How To Build a Website and Keep Your Sanity.

A few weeks ago my husband challenged me to build an author website from scratch like JK ROWLING has (:)). I scoffed at first, but the idea grew on me.

I love doing research–about people. Researching things like hosting sites, CSS, cache tools and such is more like watching videos of tooth extraction before going to the dentist. The compatibility of plugins kept me up nights. Every time I opened my admin page I was certain the site was going to crash or worse still . . . LOCK ME OUT!!

I didn’t eat for fear that if I left the computer to itself for 10 minutes it would find a way to be hacked. I called my daughter and husband more times than I like to admit for reassurance. I received an error code 500 or something one day early on and almost gave up the whole thing, but I have my pride. Tons of it. My husband asked if I’d tried rebooting the computer. It worked because in the end I found out the problem wasn’t on my end (whatever that means).

There’s a front and a back to a website. On I just merrily write posts.

Suddenly I was insecure about SECURITY . . . and bots! Malicious bots!

SITE SPEED and FADE-INS for animation made coherent (and patient) conversation with family members close to impossible.

My husband suggested I needed time in the barn or maybe someplace where they do acupuncture or healing prayer, but I ignored him.

Finally one day he announced I was going for a therapeutic massage from the straw bale house guy down the road.

How could I turn it down?

It occurred to me then that I was allowing a stupid machine to rob my sanity. It hasn’t helped that the weather has kept me mostly indoors–by myself. I like being a crazed hermit, but no one else seems quite as pleased with me.

Yet, do I really like being a hermit?

On the massage table I realized I was an ingrate (not a brand new revelation). Seriously,Β  would it really be the worst thing if my site crashed? We probably could call in a professional to look things over. I do back ups (yes, I know what those are). I could just swallow my pride, maybe.

So here’s how not to go insane:

Take deep breaths and remember that having a website is a luxury and supposed to be fun. Yes, fun.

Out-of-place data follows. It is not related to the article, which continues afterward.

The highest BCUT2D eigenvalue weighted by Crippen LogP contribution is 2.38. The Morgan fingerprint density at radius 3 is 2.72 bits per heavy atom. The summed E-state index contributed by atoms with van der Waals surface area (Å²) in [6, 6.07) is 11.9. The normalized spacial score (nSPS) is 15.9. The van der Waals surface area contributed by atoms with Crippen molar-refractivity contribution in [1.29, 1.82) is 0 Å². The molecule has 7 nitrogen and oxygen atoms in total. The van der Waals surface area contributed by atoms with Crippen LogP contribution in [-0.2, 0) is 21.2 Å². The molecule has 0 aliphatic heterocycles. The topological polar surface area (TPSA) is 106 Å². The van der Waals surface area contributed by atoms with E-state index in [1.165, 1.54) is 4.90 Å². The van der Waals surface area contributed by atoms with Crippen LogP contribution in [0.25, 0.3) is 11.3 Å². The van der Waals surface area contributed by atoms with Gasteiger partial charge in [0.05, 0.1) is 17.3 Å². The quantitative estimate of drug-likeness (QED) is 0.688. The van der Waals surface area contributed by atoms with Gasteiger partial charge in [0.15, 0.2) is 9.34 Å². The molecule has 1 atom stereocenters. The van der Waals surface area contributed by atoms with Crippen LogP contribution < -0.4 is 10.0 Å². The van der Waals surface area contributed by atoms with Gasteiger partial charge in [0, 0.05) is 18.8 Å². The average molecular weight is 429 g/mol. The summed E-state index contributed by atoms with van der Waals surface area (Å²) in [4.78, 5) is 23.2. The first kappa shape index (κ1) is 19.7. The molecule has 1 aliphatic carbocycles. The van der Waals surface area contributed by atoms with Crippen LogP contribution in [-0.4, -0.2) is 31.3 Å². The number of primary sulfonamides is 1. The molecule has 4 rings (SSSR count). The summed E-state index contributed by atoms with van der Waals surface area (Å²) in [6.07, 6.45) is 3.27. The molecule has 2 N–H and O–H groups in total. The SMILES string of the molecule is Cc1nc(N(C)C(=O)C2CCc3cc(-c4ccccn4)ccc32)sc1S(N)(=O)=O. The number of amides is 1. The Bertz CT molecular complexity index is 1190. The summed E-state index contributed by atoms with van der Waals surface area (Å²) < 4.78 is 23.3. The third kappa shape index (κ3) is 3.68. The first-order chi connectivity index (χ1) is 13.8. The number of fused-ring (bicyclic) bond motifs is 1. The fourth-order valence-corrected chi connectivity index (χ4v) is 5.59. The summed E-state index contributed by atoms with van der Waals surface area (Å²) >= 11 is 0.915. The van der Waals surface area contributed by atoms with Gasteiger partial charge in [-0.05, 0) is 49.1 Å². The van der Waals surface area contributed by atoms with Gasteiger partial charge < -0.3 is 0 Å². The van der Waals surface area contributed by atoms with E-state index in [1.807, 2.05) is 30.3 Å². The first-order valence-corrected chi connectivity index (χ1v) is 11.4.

Learning new skills can be scary, but think big picture. There’s a lot more to life than websites. People have even survived crashing their sites. Deep breaths again.

Spending some time with cute animals (and the occasionally funny person) seems like the last thing you have time for, but like all good medicine IT MUST BE DONE.


Simple, right?

So here’s my new AUTHOR WEBSITE. I think I love it, but I’m still afraid to visit the admin and find I’ve crashed.



AND a few other great sites that helped me along the way:


Joanna Penn is like that best friend who actually isn’t competitive because , well, she doesn’t really know you. Her advice is always presented in a friendly and informative way (and she has tons of great posts and interesting guests on her blog).


Yes, the theme for me is that help sites have to be helpful AND easy. They also shouldn’t make you feel incredibly stupid. WP Beginner is one of my other best friends. It’s a one way street: I take, take take. πŸ™‚


(at Elegant Themes) The guys who do the video tutorials have these really calm voices that got me through a few tough days. DIVI guys, I love you!

There you go.

Anyone else try building a website? I’d love to hear how you did (and visit your writer sites so leave a link).



21 responses to “How To Build a Website and Keep Your Sanity.”

  1. Looks good! And once again this post is timely as I’m getting ready to work on my website. I hear you about the stress of venturing into areas where we don’t feel very skilled. I have recently navigated the self-publishing process (something I had never thought I’d do, and likely won’t do again) and am working through a marketing plan (which includes website improvement) leading up to a book launch. It’s all terrifying. I just want to write, preferably in a cave by myself. I suppose that’s not how it works. Sigh.


    • Marketing plan… yes, terrifying. A cave sounds great as long as there’s someone to tend the fire and cook. πŸ™‚ So what turned you against self-publishing? Do tell, Sarah. It’s funny how we put all the stress on ourselves. How-to websites are great but can be really overwhelming.


      • I’m not against self-publishing. I just always preferred the idea of having a publishing house behind my work, just for the credibility factor. I will have two books published this year, one indie and one small press so I guess after that I’ll know for sure which process I prefer. There are advantages (and disadvantages) to both. I’ve just had to develop a lot of previously unexplored skills, and I’m still learning a ton. At least once a day I wonder what ever possessed me to do it.


    • Hahaha! I don’t know if they’re scary for people who aren’t over fifty and afraid of technology. πŸ™‚ I’m a naturally timid person who’s making up for lost time in the bravery department. Whatever doesn’t kill you . . .

      Liked by 1 person

  2. Really nice, Adrienne. The site has just the right feel to represent your work, and it’s easy to navigate too.

    I built a website for my editorial service using Weebly rather than WordPress. It was tricky at times, but you’re right, learning how to do it is almost as rewarding as the finished product.

    Good luck with it!


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